Finally people realized they could still enjoy the sun- they just had to get wise. So nowadays no right-thinking person “lays out” without slathering his or her exposed epidermal regions with enough sun-blocking salve to negate the effects of a 20-megaton blast.
Same thing with sunglasses. Given the weight of scientific evidence linking cataracts with long-term exposure to ultraviolet light- particularly UVB, the part of the ultraviolet spectrum that includes the shortest wavelengths of light that reach Earth’s surface–– you’re a fool not to wear sunglasses, especially during the summer months, when you chances of getting bombarded are greatest.
The good news is, most sunglasses do an adequate job of shielding your eyes from both UVB rays and their less harmful cousin, UVA. According to a 1988 test of 180 pairs by Consumers Union, publishers of Consumer Reports magazine, most $2 models give you as much protection as those costing $200.
The issue with sunglass, then, is more than just protection–– it’s the kind of attitude you want to affect. When you step out of a climate-controlled office building and don a pair of shades, you’re hiding more than just your eyes–– you’re changing your character. Indoors, you may be just the guy in the mailroom; outside, behind your shades, you can be Tom Cruise. Summer is about seeing and being seen––cool sunglasses are the key to that equation.
In an effort to get to the bottom of optical chic for the summer of 1990, the Phoenix recently conducted a survey of local sunglasses shops (for more on the methodology, see page 1574 of the NYNEX Yellow Pages, Boston Area 1990). You’ll be happy to know those awful Ray-Ban rip-offs with the flexible, fluorescent shanks are out. Very out. It took a year, says Jim Donahue, of SunVision, in Boston’s Lafayette Place, but people finally came to a realization: “They’re tacky.”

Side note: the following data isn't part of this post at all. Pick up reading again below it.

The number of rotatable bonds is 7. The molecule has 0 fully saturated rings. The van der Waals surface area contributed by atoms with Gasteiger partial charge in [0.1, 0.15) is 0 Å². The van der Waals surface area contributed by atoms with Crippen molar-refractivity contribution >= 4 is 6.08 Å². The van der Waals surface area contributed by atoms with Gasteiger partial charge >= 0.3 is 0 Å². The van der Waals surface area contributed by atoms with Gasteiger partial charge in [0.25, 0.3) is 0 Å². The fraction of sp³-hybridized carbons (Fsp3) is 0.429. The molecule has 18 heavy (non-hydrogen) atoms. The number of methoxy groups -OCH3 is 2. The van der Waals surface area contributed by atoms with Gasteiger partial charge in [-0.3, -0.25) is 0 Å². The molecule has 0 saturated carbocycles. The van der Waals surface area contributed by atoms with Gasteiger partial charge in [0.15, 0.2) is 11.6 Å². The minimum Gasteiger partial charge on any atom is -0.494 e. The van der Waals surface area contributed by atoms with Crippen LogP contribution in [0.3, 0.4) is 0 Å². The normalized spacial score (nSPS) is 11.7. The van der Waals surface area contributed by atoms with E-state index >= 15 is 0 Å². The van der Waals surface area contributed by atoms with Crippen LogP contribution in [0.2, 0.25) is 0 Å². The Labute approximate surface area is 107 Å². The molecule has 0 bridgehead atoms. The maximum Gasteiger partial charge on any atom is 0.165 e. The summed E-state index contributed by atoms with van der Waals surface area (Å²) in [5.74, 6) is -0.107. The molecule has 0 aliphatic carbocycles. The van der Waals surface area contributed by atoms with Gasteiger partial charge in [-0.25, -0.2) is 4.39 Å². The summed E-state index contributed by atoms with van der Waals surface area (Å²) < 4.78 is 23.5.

What’s in this year? Lots of traditional looks, particularly with tortoiseshell. You can also expect to see fewer weird geometric shapes in lenses––the round look is most popular. And the new cutting edge is called, appropriately, Blade, a very California line of one-piece-lens, visor-like by Oakley.
What follows is a breakdown of five local brands local shop managers are pushing for the summer.
|Popular Style(s)||Bausch and Lomb|
The Ray-Bam Wayfarer. The quintessential shades for beach, barbeque, and strolling around town, as well as the bestselling model on the market. Although black and bright colors have been popular in the past, tortoiseshell is expected to be the look of the summer.
A brand for making the scene on Newbury Street and in the Back Bay. Roundish lenses are very in. So are metal fronts and plastic shanks in tortoiseshell and various colors.
The original cat’s-eye-lens style, pioneered by Vuarent, is back in vogue. So is the traditional aviator model.
The Graphite Wrap- a thin graphite frame that wraps around the temple to shade peripheral vision. Available in black and “neon” colors.
The Frogskins, a Ray-Ban knockoff in colors that look like, well, frog skin; also in the Blade series (Slit Lens, Razor Blade, Mumbo, and other models), which features a one-piece visor-like lens that wraps toward the temples to shade peripheral vision, in fluorescent and traditional colors.
|Price||About $50||$150 and up||Around $60||$125 to $135||$35 to $50 for Frogskins, $66 to $120 for Blades|
|UV protection||100 percent||$15 extra for 100 percent UV filler||100 percent (plus blue-light and infrared filtration)||100 percent||100 percent; some models available with reflective “iridium” coating to enhance contrast|
|Available||Most optical shops||For Eyes Optical, 330 Newbury Street, Boston; other high-end optical shops||Most optical shops||Most optical shops||SunVision, the Arsenal Mall, Watertown, and Lafayette Place, Boston|